Time to Phase Out Toll Booths

This article discusses fully automated toll roads, also called cashless toll roads. The author briefly describes a project in Santiago, Chile, that consists of four major expressways which will eventually be the first fully automated urban tollway system. The fully automated toll collection is largely based on transponders (about 90% of users), but nontransponder users can purchase a day-pass. A violator is offered the opportunity to buy a "late day pass" and if that opportunity is not exercised, is fined $50. The author goes on the describe a similar model used for the past 5 years in Melbourne, Australia; a different style of open-road tolling in Toronto, Canada; and HOT (high occupancy toll) lanes in California, Texas, and Minneapolis. The author then addresses some of the concerns about fully phasing out all toll booths. These include the role of the toll collectors' unions, transponder penetration, transponder standardization, interoperability, and how to handle rural or occasional users. The author concludes with a brief discussion of the benefits of implementing cashless tolling, which include reduced costs, time savings to customers, and reduced emissions output from waiting in line.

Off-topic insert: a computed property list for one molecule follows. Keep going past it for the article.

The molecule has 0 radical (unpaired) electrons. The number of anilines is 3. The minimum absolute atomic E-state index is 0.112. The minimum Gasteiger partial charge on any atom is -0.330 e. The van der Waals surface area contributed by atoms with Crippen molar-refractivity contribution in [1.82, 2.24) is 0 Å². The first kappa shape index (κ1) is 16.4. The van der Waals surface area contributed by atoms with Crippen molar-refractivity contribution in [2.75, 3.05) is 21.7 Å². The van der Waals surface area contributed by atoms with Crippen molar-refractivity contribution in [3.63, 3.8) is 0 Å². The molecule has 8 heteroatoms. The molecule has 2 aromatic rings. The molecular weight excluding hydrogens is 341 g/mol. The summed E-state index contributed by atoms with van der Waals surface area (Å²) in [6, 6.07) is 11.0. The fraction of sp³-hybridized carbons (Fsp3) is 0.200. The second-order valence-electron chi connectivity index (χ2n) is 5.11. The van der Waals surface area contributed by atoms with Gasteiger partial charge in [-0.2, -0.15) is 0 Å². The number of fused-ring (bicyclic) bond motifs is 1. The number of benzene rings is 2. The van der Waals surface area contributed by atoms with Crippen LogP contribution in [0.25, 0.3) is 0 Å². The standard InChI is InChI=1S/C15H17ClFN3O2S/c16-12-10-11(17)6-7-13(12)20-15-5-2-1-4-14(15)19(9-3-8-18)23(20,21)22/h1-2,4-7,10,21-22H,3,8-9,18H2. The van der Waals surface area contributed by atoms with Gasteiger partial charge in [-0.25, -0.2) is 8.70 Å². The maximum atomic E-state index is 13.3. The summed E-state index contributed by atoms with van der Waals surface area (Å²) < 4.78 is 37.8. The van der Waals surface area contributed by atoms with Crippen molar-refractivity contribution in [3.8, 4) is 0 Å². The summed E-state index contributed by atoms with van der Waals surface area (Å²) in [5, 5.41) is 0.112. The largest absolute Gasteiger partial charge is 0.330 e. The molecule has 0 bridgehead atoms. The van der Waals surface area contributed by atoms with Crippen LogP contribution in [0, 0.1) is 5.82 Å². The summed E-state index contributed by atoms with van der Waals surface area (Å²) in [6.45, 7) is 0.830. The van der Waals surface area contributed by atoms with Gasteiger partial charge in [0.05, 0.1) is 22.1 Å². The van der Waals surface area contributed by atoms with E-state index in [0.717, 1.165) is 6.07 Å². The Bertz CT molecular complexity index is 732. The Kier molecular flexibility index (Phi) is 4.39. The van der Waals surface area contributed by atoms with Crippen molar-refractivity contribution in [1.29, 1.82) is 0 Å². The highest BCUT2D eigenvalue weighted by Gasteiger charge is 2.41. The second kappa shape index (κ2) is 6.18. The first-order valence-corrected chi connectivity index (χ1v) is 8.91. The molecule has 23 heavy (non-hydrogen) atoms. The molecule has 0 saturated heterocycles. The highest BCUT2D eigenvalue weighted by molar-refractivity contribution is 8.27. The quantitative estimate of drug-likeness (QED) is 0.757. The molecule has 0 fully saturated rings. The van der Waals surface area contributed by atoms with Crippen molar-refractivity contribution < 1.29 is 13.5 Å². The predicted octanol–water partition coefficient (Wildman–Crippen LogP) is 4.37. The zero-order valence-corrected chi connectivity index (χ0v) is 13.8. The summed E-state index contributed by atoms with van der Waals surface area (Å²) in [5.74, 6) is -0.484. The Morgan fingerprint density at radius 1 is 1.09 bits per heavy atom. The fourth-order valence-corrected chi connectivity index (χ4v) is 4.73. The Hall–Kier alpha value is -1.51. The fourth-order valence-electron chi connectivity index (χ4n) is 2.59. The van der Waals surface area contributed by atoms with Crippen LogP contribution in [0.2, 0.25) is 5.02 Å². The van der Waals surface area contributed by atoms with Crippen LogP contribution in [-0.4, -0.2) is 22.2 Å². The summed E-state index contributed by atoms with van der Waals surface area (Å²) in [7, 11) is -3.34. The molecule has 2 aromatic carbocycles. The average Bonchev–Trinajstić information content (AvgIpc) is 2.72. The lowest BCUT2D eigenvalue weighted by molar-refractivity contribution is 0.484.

Language

  • English

Media Info

  • Media Type: Print
  • Pagination: pp 23-24
  • Serial:

Subject/Index Terms

Filing Info

  • Accession Number: 01002746
  • Record Type: Publication
  • Files: TRIS
  • Created Date: Jul 29 2005 9:18AM